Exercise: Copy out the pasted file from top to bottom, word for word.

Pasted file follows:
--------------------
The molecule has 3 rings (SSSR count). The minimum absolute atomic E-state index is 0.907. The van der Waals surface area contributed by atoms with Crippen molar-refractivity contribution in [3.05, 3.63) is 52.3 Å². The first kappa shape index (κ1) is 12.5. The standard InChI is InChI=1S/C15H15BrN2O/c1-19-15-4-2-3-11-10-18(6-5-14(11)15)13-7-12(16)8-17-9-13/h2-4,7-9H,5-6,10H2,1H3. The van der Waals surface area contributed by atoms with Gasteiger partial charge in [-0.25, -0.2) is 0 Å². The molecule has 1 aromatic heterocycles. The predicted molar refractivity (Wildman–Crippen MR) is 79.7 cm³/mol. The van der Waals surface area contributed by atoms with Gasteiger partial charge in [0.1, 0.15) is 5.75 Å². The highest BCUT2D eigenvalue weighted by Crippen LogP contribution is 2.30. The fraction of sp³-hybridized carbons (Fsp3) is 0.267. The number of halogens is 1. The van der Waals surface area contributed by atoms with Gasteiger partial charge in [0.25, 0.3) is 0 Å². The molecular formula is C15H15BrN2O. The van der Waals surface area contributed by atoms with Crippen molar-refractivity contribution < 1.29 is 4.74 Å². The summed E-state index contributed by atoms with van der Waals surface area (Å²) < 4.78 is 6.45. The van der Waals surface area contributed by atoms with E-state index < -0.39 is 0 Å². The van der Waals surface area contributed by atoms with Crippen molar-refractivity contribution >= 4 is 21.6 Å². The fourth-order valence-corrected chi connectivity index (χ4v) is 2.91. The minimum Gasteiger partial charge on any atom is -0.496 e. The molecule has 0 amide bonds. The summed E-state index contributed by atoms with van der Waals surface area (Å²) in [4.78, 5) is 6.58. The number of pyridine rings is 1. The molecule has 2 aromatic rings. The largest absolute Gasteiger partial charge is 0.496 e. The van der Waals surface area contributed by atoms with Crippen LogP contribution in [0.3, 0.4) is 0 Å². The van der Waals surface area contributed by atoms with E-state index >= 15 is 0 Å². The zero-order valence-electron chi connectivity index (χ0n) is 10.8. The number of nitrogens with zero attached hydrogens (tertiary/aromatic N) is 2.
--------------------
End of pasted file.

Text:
The molecule has 3 rings (SSSR count). The minimum absolute atomic E-state index is 0.907. The van der Waals surface area contributed by atoms with Crippen molar-refractivity contribution in [3.05, 3.63) is 52.3 Å². The first kappa shape index (κ1) is 12.5. The standard InChI is InChI=1S/C15H15BrN2O/c1-19-15-4-2-3-11-10-18(6-5-14(11)15)13-7-12(16)8-17-9-13/h2-4,7-9H,5-6,10H2,1H3. The van der Waals surface area contributed by atoms with Gasteiger partial charge in [-0.25, -0.2) is 0 Å². The molecule has 1 aromatic heterocycles. The predicted molar refractivity (Wildman–Crippen MR) is 79.7 cm³/mol. The van der Waals surface area contributed by atoms with Gasteiger partial charge in [0.1, 0.15) is 5.75 Å². The highest BCUT2D eigenvalue weighted by Crippen LogP contribution is 2.30. The fraction of sp³-hybridized carbons (Fsp3) is 0.267. The number of halogens is 1. The van der Waals surface area contributed by atoms with Gasteiger partial charge in [0.25, 0.3) is 0 Å². The molecular formula is C15H15BrN2O. The van der Waals surface area contributed by atoms with Crippen molar-refractivity contribution < 1.29 is 4.74 Å². The summed E-state index contributed by atoms with van der Waals surface area (Å²) < 4.78 is 6.45. The van der Waals surface area contributed by atoms with E-state index < -0.39 is 0 Å². The van der Waals surface area contributed by atoms with Crippen molar-refractivity contribution >= 4 is 21.6 Å². The fourth-order valence-corrected chi connectivity index (χ4v) is 2.91. The minimum Gasteiger partial charge on any atom is -0.496 e. The molecule has 0 amide bonds. The summed E-state index contributed by atoms with van der Waals surface area (Å²) in [4.78, 5) is 6.58. The number of pyridine rings is 1. The molecule has 2 aromatic rings. The largest absolute Gasteiger partial charge is 0.496 e. The van der Waals surface area contributed by atoms with Crippen LogP contribution in [0.3, 0.4) is 0 Å². The van der Waals surface area contributed by atoms with E-state index >= 15 is 0 Å². The zero-order valence-electron chi connectivity index (χ0n) is 10.8. The number of nitrogens with zero attached hydrogens (tertiary/aromatic N) is 2.